The Terre Haute native has noticed the major work going on in the area, and can’t wait to see the finished product.

Malloy was one of several city residents on hand early Thursday afternoon in the Vigo County Public Library as city officials briefed them on the Pace of Progress capital improvement plan.

Goodwin explained the infrastructure projects the city worked on in 2006 and planned future projects, including a $6.4 million redevelopment project that includes Edgewood Grove that is currently under construction.

“I think the progress the city has made over the past year is phenomenal,” Malloy said after the presentation.

Goodwin outlined several infrastructure projects expected to be constructed in 2007.

The city will spend $1.7 million on the Brown Avenue Phase I Drainage project, which includes new drainage sewer pipes and structures to prepare for trail development in the area. He also explained more about construction on Margaret Avenue, which could include a trail built near the intersection of Margaret Avenue and Seventh Street.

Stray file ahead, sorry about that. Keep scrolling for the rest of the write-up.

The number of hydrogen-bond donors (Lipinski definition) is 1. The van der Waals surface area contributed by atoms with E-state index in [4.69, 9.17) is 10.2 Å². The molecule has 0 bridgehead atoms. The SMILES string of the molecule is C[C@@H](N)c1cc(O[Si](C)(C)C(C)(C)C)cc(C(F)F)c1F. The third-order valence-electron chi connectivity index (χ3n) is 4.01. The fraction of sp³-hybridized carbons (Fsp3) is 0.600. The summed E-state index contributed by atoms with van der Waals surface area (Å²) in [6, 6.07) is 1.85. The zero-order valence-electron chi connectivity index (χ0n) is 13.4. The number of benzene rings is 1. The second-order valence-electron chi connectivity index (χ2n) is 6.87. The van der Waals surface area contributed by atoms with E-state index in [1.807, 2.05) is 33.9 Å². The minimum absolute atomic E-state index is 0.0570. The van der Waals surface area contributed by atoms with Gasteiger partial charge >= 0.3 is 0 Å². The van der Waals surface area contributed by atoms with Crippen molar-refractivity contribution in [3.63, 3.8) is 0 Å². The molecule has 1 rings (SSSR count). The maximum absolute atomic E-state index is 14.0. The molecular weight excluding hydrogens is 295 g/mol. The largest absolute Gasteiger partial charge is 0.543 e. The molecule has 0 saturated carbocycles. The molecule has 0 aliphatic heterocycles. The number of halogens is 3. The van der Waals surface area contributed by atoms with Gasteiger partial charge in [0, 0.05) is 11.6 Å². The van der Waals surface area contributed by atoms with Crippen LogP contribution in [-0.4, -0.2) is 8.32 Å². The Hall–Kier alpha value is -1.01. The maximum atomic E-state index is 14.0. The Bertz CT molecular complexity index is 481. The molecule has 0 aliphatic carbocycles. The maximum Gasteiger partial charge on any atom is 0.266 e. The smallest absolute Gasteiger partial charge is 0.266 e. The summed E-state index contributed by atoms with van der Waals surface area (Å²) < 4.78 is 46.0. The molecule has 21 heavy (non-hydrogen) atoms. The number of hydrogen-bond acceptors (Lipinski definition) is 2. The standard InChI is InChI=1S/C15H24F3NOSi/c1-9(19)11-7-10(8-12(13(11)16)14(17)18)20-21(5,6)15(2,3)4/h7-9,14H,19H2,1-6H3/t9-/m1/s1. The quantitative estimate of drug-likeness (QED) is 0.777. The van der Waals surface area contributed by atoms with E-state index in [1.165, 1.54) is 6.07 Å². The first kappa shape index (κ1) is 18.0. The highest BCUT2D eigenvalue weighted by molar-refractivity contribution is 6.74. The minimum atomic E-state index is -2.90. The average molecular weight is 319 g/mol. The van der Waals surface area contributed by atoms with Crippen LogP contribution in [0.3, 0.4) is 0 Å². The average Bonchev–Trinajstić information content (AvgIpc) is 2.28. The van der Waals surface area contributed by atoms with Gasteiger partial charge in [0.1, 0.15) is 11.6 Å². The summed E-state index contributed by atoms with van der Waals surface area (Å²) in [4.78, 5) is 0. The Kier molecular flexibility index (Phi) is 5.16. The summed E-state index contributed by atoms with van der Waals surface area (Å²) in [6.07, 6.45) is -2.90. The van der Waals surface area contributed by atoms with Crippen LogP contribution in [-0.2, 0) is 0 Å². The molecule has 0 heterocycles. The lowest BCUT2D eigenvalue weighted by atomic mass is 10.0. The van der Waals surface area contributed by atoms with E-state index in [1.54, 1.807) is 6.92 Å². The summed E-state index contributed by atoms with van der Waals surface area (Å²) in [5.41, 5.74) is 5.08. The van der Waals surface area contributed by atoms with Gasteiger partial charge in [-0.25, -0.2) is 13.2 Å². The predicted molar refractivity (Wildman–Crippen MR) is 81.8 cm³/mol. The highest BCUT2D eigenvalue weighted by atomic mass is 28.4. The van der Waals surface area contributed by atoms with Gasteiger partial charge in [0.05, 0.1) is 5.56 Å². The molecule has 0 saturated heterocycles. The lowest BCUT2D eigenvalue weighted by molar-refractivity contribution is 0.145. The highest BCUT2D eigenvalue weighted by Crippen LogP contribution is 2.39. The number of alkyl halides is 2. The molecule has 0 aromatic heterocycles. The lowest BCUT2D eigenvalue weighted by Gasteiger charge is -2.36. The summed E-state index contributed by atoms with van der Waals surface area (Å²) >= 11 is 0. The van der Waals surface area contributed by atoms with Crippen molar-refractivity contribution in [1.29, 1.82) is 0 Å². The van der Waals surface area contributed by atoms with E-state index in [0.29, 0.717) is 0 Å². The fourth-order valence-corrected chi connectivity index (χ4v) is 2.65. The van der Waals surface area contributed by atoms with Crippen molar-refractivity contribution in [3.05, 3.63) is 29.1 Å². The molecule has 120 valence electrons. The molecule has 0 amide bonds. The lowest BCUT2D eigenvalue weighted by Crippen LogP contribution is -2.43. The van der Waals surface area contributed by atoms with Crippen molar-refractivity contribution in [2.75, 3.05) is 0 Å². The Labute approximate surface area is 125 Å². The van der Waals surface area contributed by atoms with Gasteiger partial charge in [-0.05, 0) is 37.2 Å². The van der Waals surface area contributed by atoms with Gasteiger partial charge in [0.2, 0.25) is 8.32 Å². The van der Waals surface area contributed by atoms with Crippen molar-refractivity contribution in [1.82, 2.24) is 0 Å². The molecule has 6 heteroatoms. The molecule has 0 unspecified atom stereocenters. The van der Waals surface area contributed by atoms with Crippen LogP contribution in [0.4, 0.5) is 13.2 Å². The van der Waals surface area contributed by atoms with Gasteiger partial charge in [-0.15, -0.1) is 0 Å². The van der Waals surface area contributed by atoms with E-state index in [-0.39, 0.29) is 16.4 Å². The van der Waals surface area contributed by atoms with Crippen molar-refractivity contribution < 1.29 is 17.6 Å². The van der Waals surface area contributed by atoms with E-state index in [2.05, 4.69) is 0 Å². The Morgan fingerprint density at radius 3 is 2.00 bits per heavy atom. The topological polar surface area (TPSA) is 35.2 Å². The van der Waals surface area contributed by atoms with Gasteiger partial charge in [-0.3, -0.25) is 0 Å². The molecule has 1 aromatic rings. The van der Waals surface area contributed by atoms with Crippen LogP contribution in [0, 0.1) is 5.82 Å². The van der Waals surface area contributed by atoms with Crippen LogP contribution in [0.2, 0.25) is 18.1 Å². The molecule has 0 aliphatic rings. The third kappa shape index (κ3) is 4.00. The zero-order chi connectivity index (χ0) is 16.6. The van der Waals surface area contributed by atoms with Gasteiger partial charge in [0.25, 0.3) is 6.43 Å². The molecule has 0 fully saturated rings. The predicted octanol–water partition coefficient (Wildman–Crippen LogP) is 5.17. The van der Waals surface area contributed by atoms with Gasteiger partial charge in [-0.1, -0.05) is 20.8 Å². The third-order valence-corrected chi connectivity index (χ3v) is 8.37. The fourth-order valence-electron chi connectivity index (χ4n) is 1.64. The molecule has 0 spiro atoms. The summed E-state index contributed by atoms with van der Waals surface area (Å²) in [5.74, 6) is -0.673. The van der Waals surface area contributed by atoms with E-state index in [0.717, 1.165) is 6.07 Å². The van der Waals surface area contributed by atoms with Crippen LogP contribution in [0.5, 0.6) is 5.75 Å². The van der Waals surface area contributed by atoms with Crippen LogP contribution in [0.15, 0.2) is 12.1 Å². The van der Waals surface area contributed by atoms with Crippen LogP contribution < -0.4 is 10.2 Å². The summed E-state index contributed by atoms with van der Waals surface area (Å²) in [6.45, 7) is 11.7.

Goodwin explained after the presentation that six of 10 major city projects in 2006 finished on budget and on time. From the context of how the Indiana Department of Transportation, other communities and how Terre Haute previously fared, Goodwin added that last year was pretty good.

But he didn’t want to rate the city based on that context.

“So from my perspective, six out of ten is not as good as I’d like to be,” Goodwin said after the presentation. “I’d like to say ten out of ten.”

Inflation went up much more than usual last year. The city typically uses INDOT as a reference when creating cost estimates for projects, Goodwin said, and INDOT officials told city engineers to anticipate inflation of more than 20 percent just last year alone.